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Posttraumatic stress disorder, depression, and alcohol and tobacco use in public health workers after the 2004 Florida hurricanes.

Authors
Fullerton-CS; McKibben-JBA; Reissman-DB; Scharf-T; Kowalski-Trakofler-KM; Shultz-JM; Ursano-RJ
Source
Disaster Med Public Health Prep 2013 Feb; 7(1):89-95
NIOSHTIC No.
20043164
Abstract
Objective: We examined the relationship of probable posttraumatic stress disorder (PTSD), probable depression, and increased alcohol and/or tobacco use to disaster exposure and work demand in Florida Department of Health workers after the 2004 hurricanes. Methods: Participants (N52249) completed electronic questionnaires assessing PTSD, depression, alcohol and tobacco use, hurricane exposure, and work demand. Results: Total mental and behavioral health burden (probable PTSD, probable depression, increased alcohol and/or tobacco use) was 11%. More than 4% had probable PTSD, and 3.8% had probable depression. Among those with probable PTSD, 29.2% had increased alcohol use, and 50% had increased tobacco use. Among those with probable depression, 34% indicated increased alcohol use and 55.6% increased tobacco use. Workers with greater exposure were more likely to have probable PTSD and probable depression (ORs53.3 and 3.06, respectively). After adjusting for demographics and work demand, those with high exposure were more likely to have probable PTSD and probable depression (ORs53.21 and 3.13). Those with high exposure had increased alcohol and tobacco use (ORs53.01 and 3.40), and those with high work demand indicated increased alcohol and tobacco use (ORs51.98 and 2.10). High exposure and work demand predicted increased alcohol and tobacco use, after adjusting for demographics, work demand, and exposure. Conclusions: Work-related disaster mental and behavioral health burden indicate the need for additional mental health interventions in the public health disaster workforce.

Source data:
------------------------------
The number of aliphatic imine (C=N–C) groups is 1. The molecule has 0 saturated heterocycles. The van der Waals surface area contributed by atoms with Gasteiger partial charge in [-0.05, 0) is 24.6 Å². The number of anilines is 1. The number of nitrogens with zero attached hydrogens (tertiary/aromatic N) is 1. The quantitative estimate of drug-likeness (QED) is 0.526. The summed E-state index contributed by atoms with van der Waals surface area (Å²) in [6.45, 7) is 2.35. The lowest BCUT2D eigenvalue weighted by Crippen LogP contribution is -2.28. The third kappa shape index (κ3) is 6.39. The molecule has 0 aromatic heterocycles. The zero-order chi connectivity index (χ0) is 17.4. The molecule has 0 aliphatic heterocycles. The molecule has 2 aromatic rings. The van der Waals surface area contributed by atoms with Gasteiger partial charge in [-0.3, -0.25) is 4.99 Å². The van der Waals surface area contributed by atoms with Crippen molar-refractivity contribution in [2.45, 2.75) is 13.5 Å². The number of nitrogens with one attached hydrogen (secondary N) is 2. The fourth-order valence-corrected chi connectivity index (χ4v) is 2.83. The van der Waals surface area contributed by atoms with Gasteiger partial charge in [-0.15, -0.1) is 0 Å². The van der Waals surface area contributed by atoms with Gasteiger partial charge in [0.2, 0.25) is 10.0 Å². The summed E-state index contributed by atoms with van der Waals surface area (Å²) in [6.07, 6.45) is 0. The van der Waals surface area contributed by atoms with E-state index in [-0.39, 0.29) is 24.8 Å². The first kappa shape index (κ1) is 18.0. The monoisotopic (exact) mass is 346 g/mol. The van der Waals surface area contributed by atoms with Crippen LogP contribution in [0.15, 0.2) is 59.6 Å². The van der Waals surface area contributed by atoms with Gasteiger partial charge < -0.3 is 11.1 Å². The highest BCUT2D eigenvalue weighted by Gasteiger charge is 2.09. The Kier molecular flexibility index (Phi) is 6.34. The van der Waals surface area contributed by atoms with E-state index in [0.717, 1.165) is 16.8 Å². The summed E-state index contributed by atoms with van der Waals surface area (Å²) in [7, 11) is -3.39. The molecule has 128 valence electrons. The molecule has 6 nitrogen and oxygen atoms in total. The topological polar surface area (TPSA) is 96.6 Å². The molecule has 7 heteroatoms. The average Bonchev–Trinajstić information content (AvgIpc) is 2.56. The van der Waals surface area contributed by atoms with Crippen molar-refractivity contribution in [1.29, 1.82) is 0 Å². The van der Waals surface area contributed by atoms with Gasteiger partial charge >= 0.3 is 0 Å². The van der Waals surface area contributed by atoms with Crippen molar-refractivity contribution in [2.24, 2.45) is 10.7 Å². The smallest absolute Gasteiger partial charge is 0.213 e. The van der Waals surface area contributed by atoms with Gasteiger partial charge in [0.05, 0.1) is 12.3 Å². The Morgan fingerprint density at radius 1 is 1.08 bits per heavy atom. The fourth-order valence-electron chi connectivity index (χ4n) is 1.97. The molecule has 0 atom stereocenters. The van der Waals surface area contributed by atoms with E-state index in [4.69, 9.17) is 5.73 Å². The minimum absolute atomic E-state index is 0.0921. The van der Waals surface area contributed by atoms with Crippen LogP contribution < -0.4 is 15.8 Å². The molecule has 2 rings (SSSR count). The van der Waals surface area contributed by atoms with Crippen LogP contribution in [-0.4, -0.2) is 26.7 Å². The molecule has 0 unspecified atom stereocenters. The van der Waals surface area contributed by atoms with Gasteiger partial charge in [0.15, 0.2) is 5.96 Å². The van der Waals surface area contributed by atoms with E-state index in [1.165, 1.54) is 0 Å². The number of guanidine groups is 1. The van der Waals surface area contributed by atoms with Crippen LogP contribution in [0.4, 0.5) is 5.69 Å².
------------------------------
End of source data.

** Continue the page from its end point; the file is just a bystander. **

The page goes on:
Keywords
Stress; Alcohols; Tobacco; Humans; Men; Women; Mental-stress; Mental-health; Exposure-levels; Questionnaires; Work-environment; Workers; Psychological-effects; Psychological-stress; Psychology; Behavior; Statistical-analysis; Public-health; Author Keywords: PTSD; depression; alcohol use; public health workers; hurricane
Contact
Carol S. Fullerton, PhD, Center for the Study of Traumatic Stress, Department of Psychiatry, Uniformed Services, University of the Health Sciences, 4301 Jones Bridge Rd, Bethesda, MD 20814
Publication Date
20130201
Document Type
Journal Article
Email Address
cfuller@erols.com
Fiscal Year
2013
NTIS Accession No.
NTIS Price
Identifying No.
M102013
Issue of Publication
1
ISSN
1935-7893
NIOSH Division
OD; DART
Source Name
Disaster Medicine and Public Health Preparedness
State
MD; DC; OH; PA; FL
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